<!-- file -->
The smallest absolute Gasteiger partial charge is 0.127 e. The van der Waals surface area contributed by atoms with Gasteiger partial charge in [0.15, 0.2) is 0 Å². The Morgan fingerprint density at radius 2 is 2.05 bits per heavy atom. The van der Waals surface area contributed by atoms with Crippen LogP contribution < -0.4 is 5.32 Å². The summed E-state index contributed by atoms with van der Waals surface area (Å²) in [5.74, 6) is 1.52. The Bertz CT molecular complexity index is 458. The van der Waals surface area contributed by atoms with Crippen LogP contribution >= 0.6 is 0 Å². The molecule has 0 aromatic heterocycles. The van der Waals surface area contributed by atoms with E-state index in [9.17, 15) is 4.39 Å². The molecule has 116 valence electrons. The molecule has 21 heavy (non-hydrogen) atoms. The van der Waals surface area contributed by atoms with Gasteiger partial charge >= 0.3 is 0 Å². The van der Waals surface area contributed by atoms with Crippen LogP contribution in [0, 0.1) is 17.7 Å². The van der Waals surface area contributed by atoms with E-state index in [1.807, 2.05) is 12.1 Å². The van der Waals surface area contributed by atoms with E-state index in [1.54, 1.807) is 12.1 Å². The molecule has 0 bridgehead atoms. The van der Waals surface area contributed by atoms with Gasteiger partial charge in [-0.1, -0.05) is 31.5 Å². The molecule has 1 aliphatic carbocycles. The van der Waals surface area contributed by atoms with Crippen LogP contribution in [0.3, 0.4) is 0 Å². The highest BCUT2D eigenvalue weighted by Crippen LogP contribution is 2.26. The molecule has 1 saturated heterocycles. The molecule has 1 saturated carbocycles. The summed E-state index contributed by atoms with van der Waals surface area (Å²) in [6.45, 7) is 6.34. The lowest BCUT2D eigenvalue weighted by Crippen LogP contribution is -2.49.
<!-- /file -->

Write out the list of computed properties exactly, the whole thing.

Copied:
The smallest absolute Gasteiger partial charge is 0.127 e. The van der Waals surface area contributed by atoms with Gasteiger partial charge in [0.15, 0.2) is 0 Å². The Morgan fingerprint density at radius 2 is 2.05 bits per heavy atom. The van der Waals surface area contributed by atoms with Crippen LogP contribution < -0.4 is 5.32 Å². The summed E-state index contributed by atoms with van der Waals surface area (Å²) in [5.74, 6) is 1.52. The Bertz CT molecular complexity index is 458. The van der Waals surface area contributed by atoms with Crippen LogP contribution >= 0.6 is 0 Å². The molecule has 0 aromatic heterocycles. The van der Waals surface area contributed by atoms with E-state index in [9.17, 15) is 4.39 Å². The molecule has 116 valence electrons. The molecule has 21 heavy (non-hydrogen) atoms. The van der Waals surface area contributed by atoms with Gasteiger partial charge >= 0.3 is 0 Å². The van der Waals surface area contributed by atoms with Crippen LogP contribution in [0, 0.1) is 17.7 Å². The van der Waals surface area contributed by atoms with E-state index in [1.807, 2.05) is 12.1 Å². The van der Waals surface area contributed by atoms with E-state index in [1.54, 1.807) is 12.1 Å². The molecule has 0 bridgehead atoms. The van der Waals surface area contributed by atoms with Gasteiger partial charge in [-0.1, -0.05) is 31.5 Å². The molecule has 1 aliphatic carbocycles. The van der Waals surface area contributed by atoms with Crippen LogP contribution in [0.3, 0.4) is 0 Å². The highest BCUT2D eigenvalue weighted by Crippen LogP contribution is 2.26. The molecule has 1 saturated heterocycles. The molecule has 1 saturated carbocycles. The summed E-state index contributed by atoms with van der Waals surface area (Å²) in [6.45, 7) is 6.34. The lowest BCUT2D eigenvalue weighted by Crippen LogP contribution is -2.49.